Last question: forging consensus in the caucus.  Gowdy is trusted by everyone, and because he is known as someone on the one hand energetic and forceful, but on the other judicious, accurate, and controlled, he'd have a much better chance of retaining the confidence of all factions in the Republican caucus.  But on this score, McCarthy is again the worst possible choice.  As Boehner's chief lieutenant, he inherits all the factional distrust that Boehner's ineptness built up.

Republicans now have a wonderful opportunity.  The inarticulate and passive leadership of Boehner has taken a huge toll on the morale of rank-and-file GOP members, but the party now has the chance to put all of that behind it.  All that the House GOP has to do is ask: who among our members has in the highest degree those qualities needed for leadership?  It's a simple question, and not one that has much use for seniority.  Every single member of the House should be looked at before the question is answered, regardless of whether a given member decides to put him- or herself forward.  And surely nobody can doubt that were that simple question the focus of the proceedings, the present majority leader would not be in consideration.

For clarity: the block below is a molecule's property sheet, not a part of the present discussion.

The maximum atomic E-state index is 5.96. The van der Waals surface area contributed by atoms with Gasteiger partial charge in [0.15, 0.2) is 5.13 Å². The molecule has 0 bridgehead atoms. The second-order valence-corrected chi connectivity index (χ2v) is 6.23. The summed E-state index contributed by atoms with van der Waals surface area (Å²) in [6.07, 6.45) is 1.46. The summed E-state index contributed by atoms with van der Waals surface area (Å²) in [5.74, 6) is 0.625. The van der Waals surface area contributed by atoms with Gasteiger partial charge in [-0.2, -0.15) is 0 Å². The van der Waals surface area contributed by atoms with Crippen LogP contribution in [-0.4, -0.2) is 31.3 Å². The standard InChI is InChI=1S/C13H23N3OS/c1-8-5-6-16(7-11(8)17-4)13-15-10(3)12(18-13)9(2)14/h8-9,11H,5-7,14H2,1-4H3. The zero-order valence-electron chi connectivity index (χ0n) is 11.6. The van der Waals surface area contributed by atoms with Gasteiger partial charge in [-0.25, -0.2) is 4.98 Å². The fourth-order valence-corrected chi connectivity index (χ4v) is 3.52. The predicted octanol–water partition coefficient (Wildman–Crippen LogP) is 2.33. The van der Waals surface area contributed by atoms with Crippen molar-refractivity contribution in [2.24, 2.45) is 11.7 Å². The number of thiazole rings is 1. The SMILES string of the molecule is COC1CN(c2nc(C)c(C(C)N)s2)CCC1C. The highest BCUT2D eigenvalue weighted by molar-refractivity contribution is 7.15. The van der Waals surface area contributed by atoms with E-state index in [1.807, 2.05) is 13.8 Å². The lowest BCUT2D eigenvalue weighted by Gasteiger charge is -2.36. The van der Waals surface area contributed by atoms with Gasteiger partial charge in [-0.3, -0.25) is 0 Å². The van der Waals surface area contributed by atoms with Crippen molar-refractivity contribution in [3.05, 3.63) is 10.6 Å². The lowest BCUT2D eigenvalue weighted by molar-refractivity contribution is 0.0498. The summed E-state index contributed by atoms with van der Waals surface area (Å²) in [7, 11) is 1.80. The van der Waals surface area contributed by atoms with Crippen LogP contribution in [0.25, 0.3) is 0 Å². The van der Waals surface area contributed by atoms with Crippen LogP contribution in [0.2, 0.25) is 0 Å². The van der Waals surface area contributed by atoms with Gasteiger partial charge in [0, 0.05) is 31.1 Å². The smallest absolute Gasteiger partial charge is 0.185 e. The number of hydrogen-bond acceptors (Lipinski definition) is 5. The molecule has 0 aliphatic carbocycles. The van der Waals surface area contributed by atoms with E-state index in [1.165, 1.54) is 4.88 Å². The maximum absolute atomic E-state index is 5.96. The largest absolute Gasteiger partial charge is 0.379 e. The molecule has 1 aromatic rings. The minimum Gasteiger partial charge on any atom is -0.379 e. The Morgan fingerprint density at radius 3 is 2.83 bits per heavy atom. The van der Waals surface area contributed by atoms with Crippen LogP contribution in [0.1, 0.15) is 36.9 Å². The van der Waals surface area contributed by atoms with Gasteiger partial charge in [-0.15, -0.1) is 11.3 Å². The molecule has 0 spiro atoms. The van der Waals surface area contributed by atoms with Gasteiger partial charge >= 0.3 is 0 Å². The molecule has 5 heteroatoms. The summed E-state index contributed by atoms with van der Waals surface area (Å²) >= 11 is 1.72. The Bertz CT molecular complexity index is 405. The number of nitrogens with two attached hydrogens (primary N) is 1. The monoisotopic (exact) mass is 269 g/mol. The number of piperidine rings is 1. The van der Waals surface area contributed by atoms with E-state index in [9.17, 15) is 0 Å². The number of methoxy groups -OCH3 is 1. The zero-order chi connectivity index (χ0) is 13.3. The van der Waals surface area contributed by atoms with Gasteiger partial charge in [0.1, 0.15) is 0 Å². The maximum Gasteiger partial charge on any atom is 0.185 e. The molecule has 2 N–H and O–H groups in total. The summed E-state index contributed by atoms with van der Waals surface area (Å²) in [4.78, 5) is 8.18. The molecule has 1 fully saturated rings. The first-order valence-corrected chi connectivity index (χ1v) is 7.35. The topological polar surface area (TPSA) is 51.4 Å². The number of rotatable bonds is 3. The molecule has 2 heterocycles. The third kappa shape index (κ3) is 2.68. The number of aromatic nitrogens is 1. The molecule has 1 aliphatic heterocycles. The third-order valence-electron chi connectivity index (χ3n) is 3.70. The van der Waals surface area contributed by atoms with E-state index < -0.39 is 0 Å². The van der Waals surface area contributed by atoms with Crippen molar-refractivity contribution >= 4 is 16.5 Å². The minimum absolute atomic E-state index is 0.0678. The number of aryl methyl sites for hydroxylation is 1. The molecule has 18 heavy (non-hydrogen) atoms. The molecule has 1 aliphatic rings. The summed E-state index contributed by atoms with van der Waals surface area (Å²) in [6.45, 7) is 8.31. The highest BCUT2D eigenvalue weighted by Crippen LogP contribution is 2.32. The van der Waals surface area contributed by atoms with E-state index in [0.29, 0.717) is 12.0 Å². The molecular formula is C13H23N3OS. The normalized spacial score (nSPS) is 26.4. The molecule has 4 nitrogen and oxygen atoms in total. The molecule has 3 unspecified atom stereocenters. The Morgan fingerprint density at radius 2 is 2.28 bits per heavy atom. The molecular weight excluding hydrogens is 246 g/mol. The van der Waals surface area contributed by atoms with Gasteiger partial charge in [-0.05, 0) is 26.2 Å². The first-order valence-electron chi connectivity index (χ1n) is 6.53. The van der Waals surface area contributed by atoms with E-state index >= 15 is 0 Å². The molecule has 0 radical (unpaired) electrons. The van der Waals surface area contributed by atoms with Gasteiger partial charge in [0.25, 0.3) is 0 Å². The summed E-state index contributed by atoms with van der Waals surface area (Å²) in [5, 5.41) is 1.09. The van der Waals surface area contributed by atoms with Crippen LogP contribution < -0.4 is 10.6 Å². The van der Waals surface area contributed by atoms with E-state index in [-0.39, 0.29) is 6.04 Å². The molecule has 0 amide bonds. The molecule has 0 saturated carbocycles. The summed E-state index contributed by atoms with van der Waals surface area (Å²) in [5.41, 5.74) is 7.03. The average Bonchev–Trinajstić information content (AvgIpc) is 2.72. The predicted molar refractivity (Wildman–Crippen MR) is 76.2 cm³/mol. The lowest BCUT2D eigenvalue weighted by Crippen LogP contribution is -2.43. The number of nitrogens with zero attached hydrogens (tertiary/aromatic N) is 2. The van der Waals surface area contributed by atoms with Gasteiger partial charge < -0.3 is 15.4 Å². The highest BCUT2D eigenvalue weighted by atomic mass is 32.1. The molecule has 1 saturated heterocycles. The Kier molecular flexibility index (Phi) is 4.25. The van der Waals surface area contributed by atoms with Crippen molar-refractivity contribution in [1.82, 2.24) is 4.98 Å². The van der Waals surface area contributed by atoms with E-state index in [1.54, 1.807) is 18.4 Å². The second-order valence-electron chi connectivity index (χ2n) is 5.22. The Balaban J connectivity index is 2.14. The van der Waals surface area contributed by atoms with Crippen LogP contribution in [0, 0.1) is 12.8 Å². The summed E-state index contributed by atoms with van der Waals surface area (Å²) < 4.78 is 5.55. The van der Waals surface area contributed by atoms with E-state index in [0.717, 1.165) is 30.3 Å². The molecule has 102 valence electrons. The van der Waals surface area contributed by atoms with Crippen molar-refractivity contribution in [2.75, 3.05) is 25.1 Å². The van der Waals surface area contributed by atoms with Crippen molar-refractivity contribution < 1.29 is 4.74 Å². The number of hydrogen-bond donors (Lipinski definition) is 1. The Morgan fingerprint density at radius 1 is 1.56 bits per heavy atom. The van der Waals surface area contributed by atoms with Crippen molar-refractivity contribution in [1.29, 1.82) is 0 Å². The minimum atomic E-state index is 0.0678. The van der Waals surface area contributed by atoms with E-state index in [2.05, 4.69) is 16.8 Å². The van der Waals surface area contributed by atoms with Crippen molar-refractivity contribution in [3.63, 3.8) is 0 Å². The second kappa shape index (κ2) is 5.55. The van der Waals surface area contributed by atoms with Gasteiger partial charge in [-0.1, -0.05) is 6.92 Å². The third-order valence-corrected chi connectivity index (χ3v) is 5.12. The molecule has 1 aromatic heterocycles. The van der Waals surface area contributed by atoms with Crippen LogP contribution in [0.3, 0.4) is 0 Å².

The effect on party membership nationwide of another lazy "it's his turn next" decision would be devastating.  It would infuriate the vast majority who wants new leadership, not a continuation of the old.  It would be seen as a repeat of what happened the last time the public registered its disapproval of House leadership, by forcing Eric Cantor out; then too the party establishment ignored the rebuke and promoted McCarthy.  But worst of all, it would spell out to GOP voters that the party is incorrigible, that it can't learn from experience, and that it will go on making the same costly mistake until the end of time.  That way lies more rallying behind Trump, and even the disaster of a third party.

John M Ellis is a professor emeritus at the University of California, Santa Cruz, and chairman of the California Association of Scholars.